Carbon capture and storage in South Africa

Submitted by: Amanda Botes, Thursday, May 17, 2012

Carbon capture and storage is included in the National Climate Change Response White Paper as part of the South African government’s mitigation strategy to decrease its carbon emissions by 34% by 2020. This article describes the development of a Carbon Capture and Storage Roadmap for South Africa and provides more information on carbon capture and storage.  


The roadmap, developed by the South African Centre for Carbon Capture and Storage (SACCCS) maps out five stages leading up to the development of a commercial carbon capture and storage plant by 2025.

South African Carbon Capture and Storage Roadmap

The five stages of the roadmap include:

  1. A preliminary investigation into carbon capture and storage potential in South Africa
  2. Development of a geological atlas identifying potential sites for carbon capture and storage
  3. COinjection experiment (2017)
  4. Demonstration plant (2020)
  5. Commercial plant (2025)

At this stage phase one and two have been completed. Planning has begun for the implementation of the third step of the roadmap, to test injecting carbon dioxide into underground storage cavities  to determine if carbon capture and storage is technically feasible in South Africa.  It is expected that a test site will be up and running by 2017.

What is carbon capture and storage?

Carbon capture and storage, also referred to as carbon capture and sequestration, involves capturing carbon dioxide released from large industries and storing it underground.

There are four major steps in the process:

  1. Capture: Large amounts of carbon dioxide and other gases are released when fossil fuels are burned for energy generation. Carbon capture involves separating the carbon dioxide from the other gases at large industrial plants.
  2. Transport: After the carbon dioxide has been separated from the other gases it would then be compressed and transported via pipeline to a storage site. The compressed carbon dioxide could also be transported in containers via land transportation.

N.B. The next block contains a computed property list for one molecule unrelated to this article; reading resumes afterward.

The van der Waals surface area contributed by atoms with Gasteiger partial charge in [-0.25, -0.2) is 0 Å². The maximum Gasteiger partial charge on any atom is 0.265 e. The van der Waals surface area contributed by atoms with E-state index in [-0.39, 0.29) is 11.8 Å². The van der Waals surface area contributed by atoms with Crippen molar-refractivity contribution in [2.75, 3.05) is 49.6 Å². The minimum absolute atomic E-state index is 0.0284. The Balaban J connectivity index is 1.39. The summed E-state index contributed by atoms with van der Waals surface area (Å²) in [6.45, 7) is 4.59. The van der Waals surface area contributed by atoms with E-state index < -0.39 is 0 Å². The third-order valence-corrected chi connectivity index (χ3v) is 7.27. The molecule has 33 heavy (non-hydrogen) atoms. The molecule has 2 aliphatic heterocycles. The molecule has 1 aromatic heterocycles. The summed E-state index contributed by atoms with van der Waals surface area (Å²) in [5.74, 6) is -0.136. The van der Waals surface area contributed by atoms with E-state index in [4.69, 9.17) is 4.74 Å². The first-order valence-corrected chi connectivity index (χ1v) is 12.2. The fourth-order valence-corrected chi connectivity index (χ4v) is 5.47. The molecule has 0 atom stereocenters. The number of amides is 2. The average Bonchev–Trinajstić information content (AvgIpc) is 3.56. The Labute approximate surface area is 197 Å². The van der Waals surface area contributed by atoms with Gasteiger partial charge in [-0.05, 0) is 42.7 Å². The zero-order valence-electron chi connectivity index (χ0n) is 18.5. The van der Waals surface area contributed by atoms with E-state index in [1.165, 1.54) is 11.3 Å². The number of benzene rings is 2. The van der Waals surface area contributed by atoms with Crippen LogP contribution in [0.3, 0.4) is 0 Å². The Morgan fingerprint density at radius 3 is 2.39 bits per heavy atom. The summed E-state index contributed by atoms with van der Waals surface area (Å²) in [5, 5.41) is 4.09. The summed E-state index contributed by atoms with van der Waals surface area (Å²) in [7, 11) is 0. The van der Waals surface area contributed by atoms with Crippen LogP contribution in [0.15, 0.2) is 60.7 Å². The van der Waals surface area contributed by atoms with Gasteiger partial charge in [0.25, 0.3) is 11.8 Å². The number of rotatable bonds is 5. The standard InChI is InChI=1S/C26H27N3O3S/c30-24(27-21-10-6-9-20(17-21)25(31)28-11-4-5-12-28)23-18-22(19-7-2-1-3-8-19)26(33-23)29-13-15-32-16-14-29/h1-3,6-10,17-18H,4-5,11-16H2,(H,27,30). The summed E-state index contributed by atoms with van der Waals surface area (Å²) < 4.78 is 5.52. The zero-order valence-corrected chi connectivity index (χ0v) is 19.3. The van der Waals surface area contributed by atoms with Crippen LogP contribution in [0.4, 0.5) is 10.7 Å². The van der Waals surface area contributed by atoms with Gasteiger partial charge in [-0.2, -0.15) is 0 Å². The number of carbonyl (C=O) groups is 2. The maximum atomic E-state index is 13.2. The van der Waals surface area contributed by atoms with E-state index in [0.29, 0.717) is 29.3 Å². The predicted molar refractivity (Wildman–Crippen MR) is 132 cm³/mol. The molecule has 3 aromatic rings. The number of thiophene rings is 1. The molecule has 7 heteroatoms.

3. Storage:  The compressed carbon dioxide would then be injected in rock formations deep underground at depths above 1 kilometre. Potential sites for carbon storage include saline aquifers, depleted oil and gas reservoirs, and deep unmineable coal seams. Carbon could also be stored offshore.
  4. Monitoring: After the carbon dioxide has been injected it would need to be monitored.

Advantages of carbon capture and storage

Electricity generation plants, coal-to-liquids plants and cement manufacturing plants are large emitters of carbon dioxide and proponents of this technology believe that a large percentage of these emissions can be prevented from reaching the atmosphere through carbon capture and storage technology.

Disadvantages of carbon capture and storage

Disadvantages highlighted by Opponents of the technology include:

  • Carbon capture and storage technology is expensive and may divert funding away from other climate change mitigation and adaptation projects that have other environmental benefits.
  • Carbon capture and storage requires large amounts of energy which detracts from the mitigation impact of carbon capture and storage.
  • Safe storage underground of carbon cannot be guaranteed and there are risks that the CO2 could leak out from underground influencing climate change at a later date.   In addition leaks pose risks on natural ecosystems and groundwater systems.

Other examples worldwide

According to the Global CCS Institute, there are eight large scale carbon capture and storage projects in operation worldwide.  These are found in Norway, USA, Canada, and in Northern Africa. The USA, Canada, China, South Africa, Australia and many countries in Europe are investing large amounts of money and time into researching and identifying suitable storage site for CO2.


Amanda Botes